India Business Law Journal celebrates the top transactions and cases of 2009 and reveals the law firms that guided them to fruition
India Business Law Journal’s third annual Deals of the Year Awards differs markedly from its predecessors. While the 2007 edition celebrated huge M&A deals and blockbuster IPOs and the 2008 edition wallowed in the relative gloom of the economic downturn, many of this year’s winning deals may be seen as the green shoots of recovery.
Dealmakers have proven that transactions need not be huge in value to be challenging. Indeed, several of this year’s winning deals have set new standards in terms of their complexity, innovative structuring and international scope.
Following a lengthy period of research and consultation, India Business Law Journal has selected 18 landmark deals closed between December 2008 and December 2009 that showcase transactional talent at its best. The winning deals, which are divided into the categories of finance, capital markets and mergers and acquisitions (M&A), have been chosen subjectively based on numerous submissions received from Indian and international law firms, a range of interviews conducted with India-focused legal and corporate professionals and transactional data supplied by Mergermarket and Thomson Financial. An additional category of “Disputes of the Year” has been included to recognize the considerable achievements made by lawyers in contentious fields during 2009.
In arriving at its final decisions on the winning deals and cases, India Business Law Journal’s editorial team evaluated the significance of all shortlisted transactions from a legal and regulatory standpoint. The value, complexity and uniqueness of each deal or case was considered, as were any precedents that may have been established for future transactions.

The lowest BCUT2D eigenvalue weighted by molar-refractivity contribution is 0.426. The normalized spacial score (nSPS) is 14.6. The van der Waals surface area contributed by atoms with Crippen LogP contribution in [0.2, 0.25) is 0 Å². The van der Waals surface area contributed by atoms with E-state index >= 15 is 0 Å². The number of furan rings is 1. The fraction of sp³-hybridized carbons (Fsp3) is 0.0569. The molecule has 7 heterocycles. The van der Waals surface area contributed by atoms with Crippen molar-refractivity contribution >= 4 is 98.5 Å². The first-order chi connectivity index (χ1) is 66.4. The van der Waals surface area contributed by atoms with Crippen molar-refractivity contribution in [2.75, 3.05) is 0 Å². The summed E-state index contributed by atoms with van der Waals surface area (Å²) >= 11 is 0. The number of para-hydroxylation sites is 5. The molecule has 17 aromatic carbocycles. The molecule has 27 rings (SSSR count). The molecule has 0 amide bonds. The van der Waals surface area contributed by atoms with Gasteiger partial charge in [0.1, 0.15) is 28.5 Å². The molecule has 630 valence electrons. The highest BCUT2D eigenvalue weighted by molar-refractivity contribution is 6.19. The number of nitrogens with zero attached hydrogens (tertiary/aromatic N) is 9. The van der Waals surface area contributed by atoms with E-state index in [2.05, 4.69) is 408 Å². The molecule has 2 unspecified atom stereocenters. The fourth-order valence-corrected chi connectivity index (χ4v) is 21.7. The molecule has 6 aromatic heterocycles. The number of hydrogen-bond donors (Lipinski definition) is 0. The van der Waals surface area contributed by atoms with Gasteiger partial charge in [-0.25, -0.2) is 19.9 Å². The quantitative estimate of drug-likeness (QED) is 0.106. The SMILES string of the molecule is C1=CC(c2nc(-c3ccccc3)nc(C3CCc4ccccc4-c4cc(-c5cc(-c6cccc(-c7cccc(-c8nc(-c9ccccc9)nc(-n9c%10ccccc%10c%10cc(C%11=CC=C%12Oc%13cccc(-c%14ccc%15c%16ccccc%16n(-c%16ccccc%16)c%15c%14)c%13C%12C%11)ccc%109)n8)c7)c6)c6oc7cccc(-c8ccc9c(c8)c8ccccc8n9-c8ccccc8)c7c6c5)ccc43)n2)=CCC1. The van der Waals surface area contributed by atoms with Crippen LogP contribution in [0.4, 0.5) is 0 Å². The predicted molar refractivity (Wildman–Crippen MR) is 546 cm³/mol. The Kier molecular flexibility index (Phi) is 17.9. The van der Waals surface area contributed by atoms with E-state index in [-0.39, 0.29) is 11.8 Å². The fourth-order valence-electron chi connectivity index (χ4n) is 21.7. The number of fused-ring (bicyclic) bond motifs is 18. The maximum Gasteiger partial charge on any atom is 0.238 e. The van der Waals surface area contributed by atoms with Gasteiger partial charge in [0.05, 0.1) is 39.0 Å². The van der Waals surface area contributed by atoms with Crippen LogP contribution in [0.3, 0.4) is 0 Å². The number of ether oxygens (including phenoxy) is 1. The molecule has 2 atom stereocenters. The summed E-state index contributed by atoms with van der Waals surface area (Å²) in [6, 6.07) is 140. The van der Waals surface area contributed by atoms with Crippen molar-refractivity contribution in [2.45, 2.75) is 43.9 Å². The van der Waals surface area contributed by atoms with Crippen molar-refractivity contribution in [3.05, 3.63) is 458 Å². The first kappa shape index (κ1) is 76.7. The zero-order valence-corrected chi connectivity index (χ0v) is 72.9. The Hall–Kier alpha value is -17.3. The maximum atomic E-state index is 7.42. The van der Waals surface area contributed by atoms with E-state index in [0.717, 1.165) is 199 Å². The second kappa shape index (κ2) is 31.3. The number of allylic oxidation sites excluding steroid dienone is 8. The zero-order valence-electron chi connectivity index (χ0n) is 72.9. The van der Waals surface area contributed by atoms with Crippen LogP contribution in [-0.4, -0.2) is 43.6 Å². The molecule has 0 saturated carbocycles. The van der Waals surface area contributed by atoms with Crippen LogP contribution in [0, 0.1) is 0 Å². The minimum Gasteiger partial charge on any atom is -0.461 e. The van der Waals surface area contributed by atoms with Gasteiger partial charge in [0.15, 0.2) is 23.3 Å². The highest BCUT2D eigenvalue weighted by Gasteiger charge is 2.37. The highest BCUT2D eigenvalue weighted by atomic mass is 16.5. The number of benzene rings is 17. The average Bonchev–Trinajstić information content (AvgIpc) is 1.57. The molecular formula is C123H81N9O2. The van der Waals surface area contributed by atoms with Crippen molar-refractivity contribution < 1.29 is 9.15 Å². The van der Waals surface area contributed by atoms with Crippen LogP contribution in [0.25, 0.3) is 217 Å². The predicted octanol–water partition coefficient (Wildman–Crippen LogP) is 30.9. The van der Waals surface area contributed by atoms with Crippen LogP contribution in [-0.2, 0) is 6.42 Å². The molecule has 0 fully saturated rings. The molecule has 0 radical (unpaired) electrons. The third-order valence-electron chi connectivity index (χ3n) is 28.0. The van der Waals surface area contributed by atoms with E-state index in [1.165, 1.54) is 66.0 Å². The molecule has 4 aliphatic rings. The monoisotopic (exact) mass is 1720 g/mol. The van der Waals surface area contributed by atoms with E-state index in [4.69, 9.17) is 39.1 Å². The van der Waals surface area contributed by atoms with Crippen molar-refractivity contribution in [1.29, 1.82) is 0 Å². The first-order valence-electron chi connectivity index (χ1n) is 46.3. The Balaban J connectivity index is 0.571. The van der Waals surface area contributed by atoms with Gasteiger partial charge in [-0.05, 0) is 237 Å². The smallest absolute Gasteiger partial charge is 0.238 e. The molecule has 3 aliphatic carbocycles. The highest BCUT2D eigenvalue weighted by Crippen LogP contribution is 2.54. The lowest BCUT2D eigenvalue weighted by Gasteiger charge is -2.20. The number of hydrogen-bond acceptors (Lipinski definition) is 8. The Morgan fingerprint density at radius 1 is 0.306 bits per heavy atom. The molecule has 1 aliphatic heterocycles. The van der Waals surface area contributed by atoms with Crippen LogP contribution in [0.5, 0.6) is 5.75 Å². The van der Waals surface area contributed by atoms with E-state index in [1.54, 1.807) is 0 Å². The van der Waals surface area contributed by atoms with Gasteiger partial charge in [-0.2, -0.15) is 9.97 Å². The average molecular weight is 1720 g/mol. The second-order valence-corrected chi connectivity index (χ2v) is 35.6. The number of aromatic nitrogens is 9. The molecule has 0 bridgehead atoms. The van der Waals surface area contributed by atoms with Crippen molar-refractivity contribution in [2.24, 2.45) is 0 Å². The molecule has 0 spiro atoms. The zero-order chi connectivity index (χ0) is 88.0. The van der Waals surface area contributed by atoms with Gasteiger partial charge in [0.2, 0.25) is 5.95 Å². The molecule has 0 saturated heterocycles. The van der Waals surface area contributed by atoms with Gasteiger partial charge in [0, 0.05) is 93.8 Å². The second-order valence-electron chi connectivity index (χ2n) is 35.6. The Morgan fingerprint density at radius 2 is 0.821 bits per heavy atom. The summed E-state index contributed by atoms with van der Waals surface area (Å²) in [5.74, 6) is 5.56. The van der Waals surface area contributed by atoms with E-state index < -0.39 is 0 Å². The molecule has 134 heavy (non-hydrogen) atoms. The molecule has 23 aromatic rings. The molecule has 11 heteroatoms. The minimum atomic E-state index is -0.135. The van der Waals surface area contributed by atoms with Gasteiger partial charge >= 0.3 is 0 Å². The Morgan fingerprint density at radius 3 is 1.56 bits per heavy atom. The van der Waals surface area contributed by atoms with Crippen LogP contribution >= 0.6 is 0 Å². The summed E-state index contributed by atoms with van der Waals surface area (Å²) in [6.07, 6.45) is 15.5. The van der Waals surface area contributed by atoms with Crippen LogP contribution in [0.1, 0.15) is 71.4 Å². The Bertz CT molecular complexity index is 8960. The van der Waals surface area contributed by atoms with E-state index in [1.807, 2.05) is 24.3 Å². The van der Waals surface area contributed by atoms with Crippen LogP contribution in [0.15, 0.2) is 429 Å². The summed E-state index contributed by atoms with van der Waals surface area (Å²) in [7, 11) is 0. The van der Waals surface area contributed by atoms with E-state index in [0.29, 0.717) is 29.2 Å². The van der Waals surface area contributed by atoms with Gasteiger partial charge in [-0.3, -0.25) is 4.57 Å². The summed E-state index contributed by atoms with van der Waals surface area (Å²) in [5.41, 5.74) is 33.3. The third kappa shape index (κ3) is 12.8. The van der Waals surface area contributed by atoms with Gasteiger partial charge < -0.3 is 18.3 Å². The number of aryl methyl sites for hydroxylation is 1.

This year’s coverage paints a vastly different picture from the mega-deals of 2007 but, as the success of Tata Motors’ Nano illustrates, there is a place for smaller and understated ingenuity. Strangely though, now that the unabridged deal fever of 2007 has passed, there are some notable and peculiar absentees among the list of law firms that worked on the winning deals.
Where were the UK magic circle firms in 2009?
Of London’s finest, only Allen & Overy has worked on any of the 18 deals ranked as this year’s winners. Compare that to last year, when Allen & Overy was joined on the winners’ tables by Clifford Chance and Linklaters, or to 2007 when all five UK magic circle firms (Allen & Overy, Clifford Chance, Freshfields Bruckhaus Deringer, Linklaters and Slaughter and May) worked on at least one winning deal.
Nevertheless, firms such as Linklaters and Clifford Chance have capitalized on their referral relationships in India to win important mandates and establish a strong presence in the country. Each has its preferred local firm in India and the associations, say partners, are slowly paying dividends. Jones Day and P&A Law Offices, which have a long-standing relationship, have consistently performed well in the deal tables for both M&A and capital markets transactions, and this year Trilegal gained the role as adviser to Telenor on its acquisition of Unitech Wireless, partly on the strength of a recommendation from its international partner Allen & Overy.
Looking at India Business Law Journal winning transactions over the last three years, Amarchand Mangaldas, AZB & Partners, Desai & Diwanji, J Sagar Associates, Khaitan & Co, Luthra & Luthra, P&A Law Offices, Talwar Thakore & Associates and Trilegal emerge as being among the leading domestic M&A advisers in the country. It is hard to draw similar conclusions for international law firms as their advisory roles on landmark Indian M&A deals tend to be more intermittent.